This section is from the book "Commercial Gardening Vol4", by John Weathers (the Editor). Also available from Amazon: Commercial Gardening, A Practical & Scientific Treatise For Market Gardeners.
All the Willows are valuable ornamentally and economically, and possess the advantage of growing well in almost any soil, although they prefer a moist loam to develop thoroughly. The White or Huntingdon Willow (8. alba), a moisture-loving species, is well known on account of its silky white leaves. The variety ccerulea probably produces the finest cricket-bat wood known; while vitellina, with yellow- and red-barked forms, supplies the Golden Osiers. The Crack Willow or Withy (S. fragilis) grows up to 90 ft. high, and has narrow glossy leaves. The timber is good for cricket bats. The Bedford Willow is a form known as Russelliana. The Goat Willow or Sallow (S. Caprea) is a shrubby plant with roundish wrinkled leaves. The small plants furnish the "Palms" for Palm Sunday, and the Pussy Willows of schoolboys. The variety pendula is the "Kilmarnock Weeping Willow", S. pentandra, 20 ft., with broad smooth glossy leaves, is the Bay Willow;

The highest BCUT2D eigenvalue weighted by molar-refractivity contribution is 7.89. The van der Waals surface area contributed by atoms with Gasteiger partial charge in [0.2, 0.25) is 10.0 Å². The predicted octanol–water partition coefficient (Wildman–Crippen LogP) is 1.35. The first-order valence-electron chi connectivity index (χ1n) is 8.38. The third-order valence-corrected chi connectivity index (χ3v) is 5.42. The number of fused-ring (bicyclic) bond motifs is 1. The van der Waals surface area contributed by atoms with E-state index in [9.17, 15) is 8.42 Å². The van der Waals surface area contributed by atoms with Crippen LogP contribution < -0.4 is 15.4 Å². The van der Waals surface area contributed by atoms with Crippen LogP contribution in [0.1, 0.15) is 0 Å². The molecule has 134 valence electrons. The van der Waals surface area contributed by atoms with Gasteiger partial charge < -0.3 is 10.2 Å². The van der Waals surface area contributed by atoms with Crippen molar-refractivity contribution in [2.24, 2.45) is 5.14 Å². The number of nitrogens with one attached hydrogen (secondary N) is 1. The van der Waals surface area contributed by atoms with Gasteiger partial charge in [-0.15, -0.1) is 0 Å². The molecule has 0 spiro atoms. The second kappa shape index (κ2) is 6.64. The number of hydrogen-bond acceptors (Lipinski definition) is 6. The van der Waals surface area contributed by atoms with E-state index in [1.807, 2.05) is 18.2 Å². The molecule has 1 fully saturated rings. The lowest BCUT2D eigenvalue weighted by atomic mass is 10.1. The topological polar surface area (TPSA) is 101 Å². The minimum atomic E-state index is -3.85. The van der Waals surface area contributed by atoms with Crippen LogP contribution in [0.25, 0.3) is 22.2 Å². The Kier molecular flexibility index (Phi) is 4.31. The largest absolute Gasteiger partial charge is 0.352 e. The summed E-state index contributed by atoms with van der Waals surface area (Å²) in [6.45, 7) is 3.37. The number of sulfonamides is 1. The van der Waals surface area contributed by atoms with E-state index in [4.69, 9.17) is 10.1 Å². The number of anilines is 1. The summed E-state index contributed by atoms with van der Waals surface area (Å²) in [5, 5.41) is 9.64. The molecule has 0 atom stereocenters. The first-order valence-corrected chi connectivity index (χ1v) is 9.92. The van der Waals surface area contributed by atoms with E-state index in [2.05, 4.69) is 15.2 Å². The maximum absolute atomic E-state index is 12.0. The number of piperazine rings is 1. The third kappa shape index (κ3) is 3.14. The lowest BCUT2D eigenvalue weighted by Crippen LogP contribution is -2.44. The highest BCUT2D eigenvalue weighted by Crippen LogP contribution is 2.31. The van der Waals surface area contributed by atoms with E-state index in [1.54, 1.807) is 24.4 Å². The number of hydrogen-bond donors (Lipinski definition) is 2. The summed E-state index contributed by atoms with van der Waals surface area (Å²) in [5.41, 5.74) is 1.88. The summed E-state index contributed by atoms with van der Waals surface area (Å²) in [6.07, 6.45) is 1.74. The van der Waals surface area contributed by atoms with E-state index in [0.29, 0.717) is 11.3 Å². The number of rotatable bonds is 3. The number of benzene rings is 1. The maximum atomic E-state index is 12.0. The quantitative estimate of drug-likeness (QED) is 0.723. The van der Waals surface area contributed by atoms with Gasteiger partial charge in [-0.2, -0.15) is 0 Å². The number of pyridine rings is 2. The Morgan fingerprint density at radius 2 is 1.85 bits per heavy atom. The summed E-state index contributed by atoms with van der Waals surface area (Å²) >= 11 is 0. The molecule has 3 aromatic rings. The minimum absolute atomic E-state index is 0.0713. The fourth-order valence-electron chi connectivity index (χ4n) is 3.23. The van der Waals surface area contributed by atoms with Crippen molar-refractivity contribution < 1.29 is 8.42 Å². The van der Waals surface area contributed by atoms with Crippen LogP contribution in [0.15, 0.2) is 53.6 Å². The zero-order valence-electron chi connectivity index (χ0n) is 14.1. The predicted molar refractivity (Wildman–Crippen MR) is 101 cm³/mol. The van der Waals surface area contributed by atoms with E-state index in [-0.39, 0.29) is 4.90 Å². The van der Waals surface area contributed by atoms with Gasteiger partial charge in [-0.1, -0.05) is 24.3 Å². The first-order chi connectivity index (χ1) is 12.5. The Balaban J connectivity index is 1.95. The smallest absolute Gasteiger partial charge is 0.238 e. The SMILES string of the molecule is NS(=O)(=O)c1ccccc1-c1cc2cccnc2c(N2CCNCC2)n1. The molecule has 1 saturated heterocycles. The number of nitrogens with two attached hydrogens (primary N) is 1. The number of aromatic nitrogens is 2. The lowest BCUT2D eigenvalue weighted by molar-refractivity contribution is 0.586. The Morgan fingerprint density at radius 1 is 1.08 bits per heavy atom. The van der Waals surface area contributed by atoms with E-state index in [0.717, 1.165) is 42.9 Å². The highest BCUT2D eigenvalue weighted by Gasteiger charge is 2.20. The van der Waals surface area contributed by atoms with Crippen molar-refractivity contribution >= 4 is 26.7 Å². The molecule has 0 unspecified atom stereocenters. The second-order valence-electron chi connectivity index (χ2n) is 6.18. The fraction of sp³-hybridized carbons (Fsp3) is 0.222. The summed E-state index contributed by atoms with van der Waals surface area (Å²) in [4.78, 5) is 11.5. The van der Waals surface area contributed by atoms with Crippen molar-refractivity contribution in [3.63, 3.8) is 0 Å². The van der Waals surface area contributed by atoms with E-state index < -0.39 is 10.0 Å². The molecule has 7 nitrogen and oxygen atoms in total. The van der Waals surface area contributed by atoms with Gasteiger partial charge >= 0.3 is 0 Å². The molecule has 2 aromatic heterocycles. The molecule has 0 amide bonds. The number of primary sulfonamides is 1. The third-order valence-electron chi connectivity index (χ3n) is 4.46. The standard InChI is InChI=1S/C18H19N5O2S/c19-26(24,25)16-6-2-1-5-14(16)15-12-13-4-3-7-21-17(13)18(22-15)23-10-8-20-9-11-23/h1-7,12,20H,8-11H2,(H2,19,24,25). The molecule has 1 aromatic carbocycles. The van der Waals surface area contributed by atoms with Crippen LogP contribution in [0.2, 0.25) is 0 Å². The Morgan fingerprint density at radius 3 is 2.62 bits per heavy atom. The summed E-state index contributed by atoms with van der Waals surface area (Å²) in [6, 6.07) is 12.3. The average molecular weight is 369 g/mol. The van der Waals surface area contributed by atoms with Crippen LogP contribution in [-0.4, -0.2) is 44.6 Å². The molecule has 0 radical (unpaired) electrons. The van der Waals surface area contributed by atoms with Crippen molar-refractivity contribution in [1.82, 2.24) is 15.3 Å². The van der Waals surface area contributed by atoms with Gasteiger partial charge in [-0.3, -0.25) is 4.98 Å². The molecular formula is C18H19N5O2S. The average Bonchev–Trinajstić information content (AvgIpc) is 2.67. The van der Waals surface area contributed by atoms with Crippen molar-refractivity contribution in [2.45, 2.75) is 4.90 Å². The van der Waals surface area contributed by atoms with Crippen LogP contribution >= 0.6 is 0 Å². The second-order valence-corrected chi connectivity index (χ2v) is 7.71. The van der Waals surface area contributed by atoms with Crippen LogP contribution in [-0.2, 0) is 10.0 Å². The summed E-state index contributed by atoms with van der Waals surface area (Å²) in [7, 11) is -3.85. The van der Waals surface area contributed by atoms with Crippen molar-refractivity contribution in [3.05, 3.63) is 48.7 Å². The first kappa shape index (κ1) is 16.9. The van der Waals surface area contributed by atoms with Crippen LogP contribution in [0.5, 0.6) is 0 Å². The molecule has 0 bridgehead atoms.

8. incana or rosmarinifolia has narrow Rosemary-like leaves; S vimi~ nalis, when cut down every year, provides the osiers from which the bushel and half-bushel baskets used by market gardeners and others are made; and the well-known Weeping Willow is S. babylonica. Willows of all kinds are easily raised from cuttings, but also from seeds. The weeping kinds are grafted on standards of the commoner kinds.
Certain species of Willows, like aurita, herbacea, lanata, Myrsinitcs, reticulata, nigricans, and repens, are dwarf and creeping in habit, and are useful rock-garden plants.